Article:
Eating higher amounts of fish could increase the risk of malignant melanoma by 22 percent, according to a new study published in the medical journal Cancer Causes and Control. And study author Eunyoung Cho, who studies the connection between diet and skin cancer, says bio-contaminants such as mercury in the fish likely play a role in the cancer association. 

To examine the relationship between fish intake and melanoma risk, the study researchers analyzed data collected from 491,367 adults who were recruited from across the United States to the National Cancer Institute’s NIH-AARP Diet and Health Study between 1995 and 1996. Participants, who were 62 years old on average, reported how frequently they ate fried fish, non-fried fish, and tuna during the previous year, as well as their portion sizes.

The researchers found that compared to those whose median daily fish intake was 3.2 grams (0.11 ounces), those whose median daily intake was 42.8 grams (1.5 ounces) had a 22 percent higher risk of malignant melanoma and a 28 percent increased risk of developing abnormal cells in the outer layer of the skin only—known as stage 0 cancer or melanoma in situ. For context, that’s approximately one-quarter of a standard serving size (140 to 170 grams, or 5 to 6 ounces) of cooked fish or one-quarter of a can of tuna per day.

For the study, the researchers calculated the incidence of new melanomas that developed over a median period of 15 years using data obtained from cancer registries. They accounted for sociodemographic factors as well as participants’ body mass index; physical activity levels; smoking history; family history of cancer; daily intake of alcohol, caffeine and calories; and the average ultraviolet radiation levels in each participant’s local area.


The researchers disclosed some limitations of the study: The analyses did not account for some risk factors for melanoma such as mole count, hair color, or history of severe sunburn and sun-related behaviors. Additionally, the average daily fish intake was calculated at the beginning of the study, but it may not be representative of participants’ diets over their lifetime.

Eating fish could increase cancer risk

During the study period, 5,034 participants (1 percent) developed malignant melanoma and 3,284 (0.7 percent) developed stage 0 melanoma. The researchers found that higher intake of non-fried fish and tuna was associated with increased risks of malignant melanoma and stage 0 melanoma. Notably, compared to those whose median daily tuna intake was 0.3 grams (.01 ounces), those whose median daily tuna intake was 14.2 grams (0.5 ounces) had a 20 percent higher risk of malignant melanoma and a 17 percent higher risk of stage 0 melanoma. And a median intake of 17.8 grams (0.62 ounces) of non-fried fish per day was associated with an 18 percent higher risk of malignant melanoma and a 25 percent higher risk of stage 0 melanoma.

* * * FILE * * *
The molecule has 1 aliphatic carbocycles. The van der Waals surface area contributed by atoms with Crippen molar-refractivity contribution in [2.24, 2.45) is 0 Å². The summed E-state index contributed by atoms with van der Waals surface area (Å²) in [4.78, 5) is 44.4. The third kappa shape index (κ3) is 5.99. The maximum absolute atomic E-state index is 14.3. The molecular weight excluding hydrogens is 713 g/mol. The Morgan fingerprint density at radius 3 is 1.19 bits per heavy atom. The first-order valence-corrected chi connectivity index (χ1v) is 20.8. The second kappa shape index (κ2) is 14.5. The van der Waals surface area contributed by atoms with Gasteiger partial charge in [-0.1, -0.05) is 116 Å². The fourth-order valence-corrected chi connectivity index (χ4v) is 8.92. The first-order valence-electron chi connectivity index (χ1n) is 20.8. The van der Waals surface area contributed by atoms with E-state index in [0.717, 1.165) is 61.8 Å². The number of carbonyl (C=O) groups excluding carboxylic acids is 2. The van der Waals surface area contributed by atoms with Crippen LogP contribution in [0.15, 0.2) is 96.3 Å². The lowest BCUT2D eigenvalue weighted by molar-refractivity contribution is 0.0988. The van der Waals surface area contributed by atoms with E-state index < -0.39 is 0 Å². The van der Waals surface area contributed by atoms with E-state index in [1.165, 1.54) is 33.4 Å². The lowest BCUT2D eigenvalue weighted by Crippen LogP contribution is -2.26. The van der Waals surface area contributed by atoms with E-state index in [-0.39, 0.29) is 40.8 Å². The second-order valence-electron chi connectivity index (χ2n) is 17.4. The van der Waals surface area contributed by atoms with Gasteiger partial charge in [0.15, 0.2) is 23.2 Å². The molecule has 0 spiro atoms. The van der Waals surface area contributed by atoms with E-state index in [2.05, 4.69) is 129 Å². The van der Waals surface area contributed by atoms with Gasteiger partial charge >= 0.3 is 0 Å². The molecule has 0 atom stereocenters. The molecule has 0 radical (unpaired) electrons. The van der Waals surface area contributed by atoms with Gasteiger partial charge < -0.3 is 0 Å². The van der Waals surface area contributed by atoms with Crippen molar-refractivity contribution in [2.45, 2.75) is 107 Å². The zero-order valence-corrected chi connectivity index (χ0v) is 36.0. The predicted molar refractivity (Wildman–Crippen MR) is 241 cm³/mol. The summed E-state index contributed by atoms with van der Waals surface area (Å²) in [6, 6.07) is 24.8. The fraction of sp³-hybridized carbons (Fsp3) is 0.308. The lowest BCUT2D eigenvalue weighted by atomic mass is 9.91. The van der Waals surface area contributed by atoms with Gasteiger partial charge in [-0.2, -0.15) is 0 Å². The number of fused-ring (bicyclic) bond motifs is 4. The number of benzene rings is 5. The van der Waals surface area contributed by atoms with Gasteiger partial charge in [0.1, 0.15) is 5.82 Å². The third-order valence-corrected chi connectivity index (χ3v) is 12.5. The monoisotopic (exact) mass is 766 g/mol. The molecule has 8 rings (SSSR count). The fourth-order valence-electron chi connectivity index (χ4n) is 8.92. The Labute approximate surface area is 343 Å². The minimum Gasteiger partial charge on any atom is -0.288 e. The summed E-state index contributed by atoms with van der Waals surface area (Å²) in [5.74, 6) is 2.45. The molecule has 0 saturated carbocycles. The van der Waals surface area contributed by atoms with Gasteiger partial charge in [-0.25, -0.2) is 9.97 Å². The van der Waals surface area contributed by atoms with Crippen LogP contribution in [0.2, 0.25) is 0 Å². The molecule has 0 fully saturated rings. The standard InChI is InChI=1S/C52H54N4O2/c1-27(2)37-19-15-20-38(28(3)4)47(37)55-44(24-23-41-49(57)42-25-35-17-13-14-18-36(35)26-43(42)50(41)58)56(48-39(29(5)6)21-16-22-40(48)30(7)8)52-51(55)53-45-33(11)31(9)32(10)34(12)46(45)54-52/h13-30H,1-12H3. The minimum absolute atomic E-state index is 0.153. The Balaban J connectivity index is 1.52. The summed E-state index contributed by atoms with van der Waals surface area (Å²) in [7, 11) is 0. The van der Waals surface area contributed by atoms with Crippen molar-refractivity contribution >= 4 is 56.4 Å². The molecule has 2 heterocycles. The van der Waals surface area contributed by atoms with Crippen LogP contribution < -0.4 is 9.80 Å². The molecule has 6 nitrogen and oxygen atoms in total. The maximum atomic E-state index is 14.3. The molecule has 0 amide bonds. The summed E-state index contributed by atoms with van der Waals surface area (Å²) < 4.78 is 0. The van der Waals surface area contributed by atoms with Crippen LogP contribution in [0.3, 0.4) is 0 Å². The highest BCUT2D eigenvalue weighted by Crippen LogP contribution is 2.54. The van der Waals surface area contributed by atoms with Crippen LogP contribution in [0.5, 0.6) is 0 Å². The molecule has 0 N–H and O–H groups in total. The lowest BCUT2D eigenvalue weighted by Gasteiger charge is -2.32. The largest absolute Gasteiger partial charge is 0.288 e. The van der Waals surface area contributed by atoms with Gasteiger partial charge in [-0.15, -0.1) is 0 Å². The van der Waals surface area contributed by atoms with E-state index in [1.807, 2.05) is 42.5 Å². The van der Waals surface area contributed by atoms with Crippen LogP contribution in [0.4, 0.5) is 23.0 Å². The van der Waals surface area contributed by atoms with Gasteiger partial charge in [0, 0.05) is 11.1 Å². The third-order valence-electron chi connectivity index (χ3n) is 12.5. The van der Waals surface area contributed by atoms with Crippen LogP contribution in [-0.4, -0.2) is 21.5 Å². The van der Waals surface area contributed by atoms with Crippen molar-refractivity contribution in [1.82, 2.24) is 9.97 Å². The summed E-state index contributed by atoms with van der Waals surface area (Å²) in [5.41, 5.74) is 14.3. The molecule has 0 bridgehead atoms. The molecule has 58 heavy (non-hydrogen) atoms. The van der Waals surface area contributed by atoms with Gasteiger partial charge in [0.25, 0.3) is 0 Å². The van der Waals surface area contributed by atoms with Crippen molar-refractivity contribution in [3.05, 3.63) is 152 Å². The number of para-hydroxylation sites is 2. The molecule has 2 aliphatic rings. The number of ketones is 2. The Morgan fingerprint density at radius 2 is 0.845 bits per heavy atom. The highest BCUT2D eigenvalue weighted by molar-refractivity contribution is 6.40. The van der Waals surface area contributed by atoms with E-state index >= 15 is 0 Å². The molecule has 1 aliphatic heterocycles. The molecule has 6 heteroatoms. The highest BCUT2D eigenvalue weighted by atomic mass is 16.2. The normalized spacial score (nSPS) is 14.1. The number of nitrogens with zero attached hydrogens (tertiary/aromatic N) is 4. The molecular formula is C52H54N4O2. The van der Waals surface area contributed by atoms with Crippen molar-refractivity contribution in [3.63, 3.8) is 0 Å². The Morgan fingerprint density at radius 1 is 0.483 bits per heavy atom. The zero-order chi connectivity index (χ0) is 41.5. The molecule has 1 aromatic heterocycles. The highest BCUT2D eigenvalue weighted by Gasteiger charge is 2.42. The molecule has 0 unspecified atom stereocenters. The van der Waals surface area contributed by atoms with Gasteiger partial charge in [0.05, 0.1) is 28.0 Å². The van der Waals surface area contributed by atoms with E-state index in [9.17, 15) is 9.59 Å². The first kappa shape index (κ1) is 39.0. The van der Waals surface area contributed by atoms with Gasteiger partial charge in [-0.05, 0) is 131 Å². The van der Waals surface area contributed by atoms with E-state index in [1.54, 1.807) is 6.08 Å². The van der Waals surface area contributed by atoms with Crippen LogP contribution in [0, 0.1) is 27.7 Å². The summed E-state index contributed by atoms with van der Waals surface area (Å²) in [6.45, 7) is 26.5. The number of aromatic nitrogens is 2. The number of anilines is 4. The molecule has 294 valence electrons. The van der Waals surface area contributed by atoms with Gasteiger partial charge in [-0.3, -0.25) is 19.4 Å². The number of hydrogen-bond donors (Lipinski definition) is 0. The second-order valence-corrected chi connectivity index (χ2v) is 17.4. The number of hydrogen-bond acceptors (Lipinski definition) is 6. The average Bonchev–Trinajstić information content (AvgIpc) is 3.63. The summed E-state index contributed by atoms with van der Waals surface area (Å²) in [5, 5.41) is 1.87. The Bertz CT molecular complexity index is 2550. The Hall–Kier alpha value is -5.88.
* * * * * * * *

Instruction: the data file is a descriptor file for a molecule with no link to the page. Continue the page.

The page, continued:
“We speculate that our findings could possibly be attributed to contaminants in fish, such as polychlorinated biphenyls, dioxins, arsenic and mercury,” Cho, an associate professor of dermatology and epidemiology at Brown University, said in a statement. “Previous research has found that higher fish intake is associated with higher levels of these contaminants within the body and has identified associations between these contaminants and a higher risk of skin cancer. However, we note that our study did not investigate the concentrations of these contaminants in participants’ bodies and so further research is needed to confirm this relationship.”

How does mercury in fish impact health?

Cho has been involved with previous research that showed an association between higher mercury levels from seafood and skin cancer. A previous study co-authored by Cho and published in 2020 in the British Journal of Dermatology also suggested that Americans who eat a lot of mercury-containing seafood could be at higher risk for skin cancer. 


For this particular study, researchers analyzed data from annual health surveys of nationally-representative samples of adults between 2003 and 2016. The study, which did test mercury concentration in participants’ bodies, showed that among data from 29,000 adults, those with the highest mercury levels in their blood were 79 percent more likely to report having had a non-melanoma skin cancer than those with the lowest levels.

The highly toxic form of mercury found in seafood, called methylmercury, is a pollutant that was commonly released from factories into waterways before environmental regulations in many parts of the world came into place due to health concerns. Fish absorb the methylmercury from their food and the surrounding water and it is tightly bound to the proteins in their tissue and muscle. There is no method of cooking or cleaning fish that will reduce the amount of mercury in a seafood-based meal. 

Although it is well established that exposure to UV sunlight is the greatest risk for skin cancer, it is not yet widely recognized that mercury-contaminated fish can be a risk for skin cancer, too. “Mercury consumption in the US is mostly from fish,” Cho said. “So if mercury is related to skin cancer, then it stands to reason that fish intake may be related, too.”

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